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It turns out that a large number of Russian ads on Facebook that viewers did not know were Russian ads influenced the way people thought about various issues last year. They may have even influenced the 2016 presidential election to some degree. Rather than delve deeply into the appropriateness of these ads (in my view, they were wholly inappropriate), who exactly directed their placement, and how exactly they affected behavior, let's instead look at these ads from a trial lawyer’s perspective.   After all, if pictures and a few short phrases can be used to change the voting behavior of the electorate, it stands to reason that pictures and some well-chosen phrases can be used to change the voting behavior of jurors. In the courtroom, there's no ethical debate about this process, since jurors know exactly where the message originates from -- the mouths of lawyers, experts, and witnesses. So if an attorney can use proven persuasion techniques and it's ethical to do so, the attorney must do so to zealously represent his or her clients. This is precisely why high-end persuasion firms like A2L exist. We're here to help persuade, using all appropriate and ethical means, both visual and rhetorical. We're not Russian hackers. Instead, we're hackers of human psychology, since we help top trial lawyers use proven techniques to maximize their persuasiveness. We do this by bringing together a remarkable combination of trial lawyers, social scientists, and artists to do what we do, a process we call litigation consulting. Let’s look at the Russian ads in this light. Because of some good investigative journalism and investigative work in Congress, many of the ads, Facebook groups, Facebook pages, and messages have been identified and published -- and most of them are really disturbing. The ads used some of the same time-honored techniques that trial lawyers use – but because their source was disguised and because they were intended to disrupt, not to persuade, they were dangerous. For example, many of the ads targeted topics where there is a deep division or poked at issues in a way designed to inflame. In almost every case, they used a favored technique of marketers, trial lawyers, and politicians alike -- FEAR. And that makes sense. Fear is a ten times greater motivator than hope of gain. That’s why marketers tell us that the one-time low pricing will end Sunday night, not how happy we will be on a new mattress. That’s why politicians tell us that immigrants should fear deportation if their opponent is elected, not that the melting pot is a good thing. And finally, of course, that’s how a specious argument that an everyday product causes cancer can overwhelm a defense based on good science. Fear wins, and good trial lawyers on both sides of the courtroom must use it. I wrote a lot about this topic in my five-part series about the Reptile Trial Strategy. It's no surprise that ads traced back to Russia focused on hot-button topics like Black Lives Matter, Muslims supporting Hillary Clinton, gun rights, LGBT rights, and more. Let's look at the techniques used in three Russia-linked ads: 1. Heart of Texas: This Facebook group that advocated for Texas secession quickly gained more than 250,000 members. The ad below uses a fake Facebook event as part of its messaging. What made a quarter of a million Texans unwittingly sign up for a Russian-backed Texas secessionist movement?  The ad works because it stokes existing biases while seemingly coming from a credible source. If we define bias broadly as any commonly held belief by a person that makes it harder for them to accept contrary evidence, you can see how this could work in the courtroom.  Obviously, we’re not talking about using racial, ethnic, or sexual preference biases as part of advocacy. Instead, I’m referring to those beliefs that many jurors show up to trial with -- like bankers are all motivated by greed, big energy companies don’t really care about the environment, or tech companies will ruthlessly steal from one another. Just as the Russians used biases in a deplorable manner, trial lawyers can play to other biases by encouraging jurors to accept and double down on their beliefs. As I wrote in a recent post, when you combine a credible source such as an expert witness with a message that jurors are ready to hear, you are likely to come out ahead. Consider how I embraced these biases and re-messaged these in a recent blog post about bias below. As you read each think about how you might couple each with persuasive visuals to maximize persuasion.  Bankers are greedy, so why would they ever do something that risked their money? (Possible visual storytelling aid to accompany: evidence of penny pinching at all levels of the organization summarized on a chart to demonstrate a culture of avarice) XYZ oil company has been more reckless with the environment than you or me, but given what they went through before, do you really think they are dumb enough to do it again? (Possible visual storytelling aid to accompany: list in a slowly scrolling chart the tangible consequences the organization faced as a result of the last disaster) Sure, tech companies will do anything to get ahead, but can you imagine anything more humiliating to someone as competitive as the CEO of ABC company as looking as if you’re not as smart as the other guy? Nothing is worth that when you are a competitive tech geek. (Possible visual storytelling aid to accompany: text callouts coupled with the CEO photo openly demeaning the intelligence of the opposition)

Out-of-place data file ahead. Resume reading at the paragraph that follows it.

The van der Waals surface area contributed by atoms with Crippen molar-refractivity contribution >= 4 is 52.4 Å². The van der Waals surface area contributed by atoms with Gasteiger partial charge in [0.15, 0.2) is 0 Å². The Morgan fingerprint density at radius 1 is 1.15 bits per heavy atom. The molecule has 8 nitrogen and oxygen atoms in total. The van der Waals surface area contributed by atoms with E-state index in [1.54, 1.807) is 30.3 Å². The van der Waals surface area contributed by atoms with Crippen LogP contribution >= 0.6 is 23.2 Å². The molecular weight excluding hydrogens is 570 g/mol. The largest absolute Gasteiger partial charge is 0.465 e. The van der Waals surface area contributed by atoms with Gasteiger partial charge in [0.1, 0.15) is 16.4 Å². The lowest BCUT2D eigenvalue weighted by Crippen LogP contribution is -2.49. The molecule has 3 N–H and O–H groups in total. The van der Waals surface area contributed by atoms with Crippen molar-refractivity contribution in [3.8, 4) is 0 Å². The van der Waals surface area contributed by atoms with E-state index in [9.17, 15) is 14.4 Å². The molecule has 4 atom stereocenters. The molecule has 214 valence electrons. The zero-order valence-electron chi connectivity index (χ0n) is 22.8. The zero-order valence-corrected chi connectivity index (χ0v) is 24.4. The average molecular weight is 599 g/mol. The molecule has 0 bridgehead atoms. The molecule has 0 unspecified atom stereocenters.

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On this day sixty years ago, a 34-foot-tall Soviet rocket lifted off the Earth from a Cosmodrome in present-day Kazakhstan.  Its payload -- a shiny silver globe with four external antenna masts to broadcast a repeating radio chirp back to Earth.  The Soviets called it Prosteyshiy Sputnik 1 -- “Simple Satellite 1.” The world’s first successful orbiting satellite was tiny, just 22 inches in diameter and weighing 184 pounds.  But its “beep-beep -- beep-beep” signal was rebroadcast everywhere and easy to pick up directly by shortwave radio.  Sputnik could also be seen in orbit by the naked eye, the sun glinting off its polished shell.  In the moment a person first heard or saw Sputnik, they were catapulted into a new and different world.  For 21 days Sputnik circled our planet, captured our imaginations, reshaped American national priorities, and changed the order of our lives.  The Space Race began.  NASA opened for business one year later.  Within twelve years, Apollo 11 delivered two Americans to the Moon. Back to present-day Planet Earth.  You are a lawyer on a jury trial.  Opening statements begin tomorrow.  How will you capture the attention of your audience of jurors?  How will you get them to pay close attention, to focus on what matters most for your client?  Even the best storyteller struggles with this.  And to be honest, many trial presentations are, by their nature, not exactly heart-stopping.  Plan for that.  Find some element of the narrative that commands attention from the jurors, that challenges them to think deeply and to care genuinely about what is going on in that courtroom.  Capture the jurors’ attention in that opening statement, and you can have it again later, coming back to that moment when the story struggles to engage the listener.  Give jurors that moment they crave, that leaves them changed by something they just heard or saw.  Make jurors feel that the trial will make a difference in someone’s life, even in their own lives.  Mark the spot in the case that separates life “before” and life “after.”  Ask yourself, what is going to be your trial’s “Sputnik” moment? Other free A2L articles A2L and free webinars related to opening statements, storytelling, and being memorable at trial include: 6 Ways to Use a Mock Trial to Develop Your Opening Statement Free Download: Storytelling for Litigators E-Book 3rd Ed. 14 Differences Between a Theme and a Story in Litigation 25 Things In-House Counsel Should Insist Outside Litigation Counsel Do 5 Things TED Talks Can Teach Us About Opening Statements 7 Ways to Draft a Better Opening Statement 5 Ways to Maximize Persuasion During Opening Statements - Part 1 Why a litigator is your best litigation graphics consultant 6 Reasons The Opening Statement is The Most Important Part of a Case How to Structure Your Next Speech, Opening Statement or Presentation The Effective Use of PowerPoint Presentation During Opening Statement 5 Things Every Jury Needs From You Is Hiring a Jury Consultant Really Worth It? Free A2L Consulting Webinar: 5 Ways to Maximize Persuasion During Opening Statements — Watch Anytime 12 Insider Tips for Choosing a Jury Consultant